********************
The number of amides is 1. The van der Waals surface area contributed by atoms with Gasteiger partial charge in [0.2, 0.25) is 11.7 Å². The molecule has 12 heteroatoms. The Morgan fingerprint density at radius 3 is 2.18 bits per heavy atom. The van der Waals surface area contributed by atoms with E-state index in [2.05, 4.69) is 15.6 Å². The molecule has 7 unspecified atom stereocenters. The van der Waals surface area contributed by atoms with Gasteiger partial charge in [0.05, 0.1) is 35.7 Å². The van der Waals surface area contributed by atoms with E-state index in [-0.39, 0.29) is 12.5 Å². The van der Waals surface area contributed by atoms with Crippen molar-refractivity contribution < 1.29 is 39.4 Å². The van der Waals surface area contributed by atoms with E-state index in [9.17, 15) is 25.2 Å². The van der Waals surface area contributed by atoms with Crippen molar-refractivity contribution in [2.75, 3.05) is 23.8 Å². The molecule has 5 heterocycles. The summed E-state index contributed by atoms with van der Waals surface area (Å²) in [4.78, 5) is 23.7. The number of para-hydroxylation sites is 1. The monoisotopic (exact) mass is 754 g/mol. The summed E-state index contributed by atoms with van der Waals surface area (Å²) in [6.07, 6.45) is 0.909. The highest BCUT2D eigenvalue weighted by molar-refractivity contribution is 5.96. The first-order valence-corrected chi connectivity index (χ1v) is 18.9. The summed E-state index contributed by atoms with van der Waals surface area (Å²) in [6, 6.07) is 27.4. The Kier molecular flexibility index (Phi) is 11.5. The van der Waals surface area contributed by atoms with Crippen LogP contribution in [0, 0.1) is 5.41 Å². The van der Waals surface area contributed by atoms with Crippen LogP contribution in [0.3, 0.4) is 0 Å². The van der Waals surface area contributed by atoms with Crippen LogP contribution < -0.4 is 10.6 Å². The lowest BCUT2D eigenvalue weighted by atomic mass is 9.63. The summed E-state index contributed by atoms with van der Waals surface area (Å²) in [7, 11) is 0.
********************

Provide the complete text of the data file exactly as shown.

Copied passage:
The number of amides is 1. The van der Waals surface area contributed by atoms with Gasteiger partial charge in [0.2, 0.25) is 11.7 Å². The molecule has 12 heteroatoms. The Morgan fingerprint density at radius 3 is 2.18 bits per heavy atom. The van der Waals surface area contributed by atoms with E-state index in [2.05, 4.69) is 15.6 Å². The molecule has 7 unspecified atom stereocenters. The van der Waals surface area contributed by atoms with Gasteiger partial charge in [0.05, 0.1) is 35.7 Å². The van der Waals surface area contributed by atoms with E-state index in [-0.39, 0.29) is 12.5 Å². The van der Waals surface area contributed by atoms with Crippen molar-refractivity contribution < 1.29 is 39.4 Å². The van der Waals surface area contributed by atoms with E-state index in [9.17, 15) is 25.2 Å². The van der Waals surface area contributed by atoms with Crippen molar-refractivity contribution in [2.75, 3.05) is 23.8 Å². The molecule has 5 heterocycles. The summed E-state index contributed by atoms with van der Waals surface area (Å²) in [4.78, 5) is 23.7. The number of para-hydroxylation sites is 1. The monoisotopic (exact) mass is 754 g/mol. The summed E-state index contributed by atoms with van der Waals surface area (Å²) in [6.07, 6.45) is 0.909. The highest BCUT2D eigenvalue weighted by molar-refractivity contribution is 5.96. The first-order valence-corrected chi connectivity index (χ1v) is 18.9. The summed E-state index contributed by atoms with van der Waals surface area (Å²) in [6, 6.07) is 27.4. The Kier molecular flexibility index (Phi) is 11.5. The van der Waals surface area contributed by atoms with Crippen LogP contribution in [0, 0.1) is 5.41 Å². The van der Waals surface area contributed by atoms with Crippen LogP contribution in [0.3, 0.4) is 0 Å². The van der Waals surface area contributed by atoms with Crippen LogP contribution < -0.4 is 10.6 Å². The lowest BCUT2D eigenvalue weighted by atomic mass is 9.63. The summed E-state index contributed by atoms with van der Waals surface area (Å²) in [7, 11) is 0.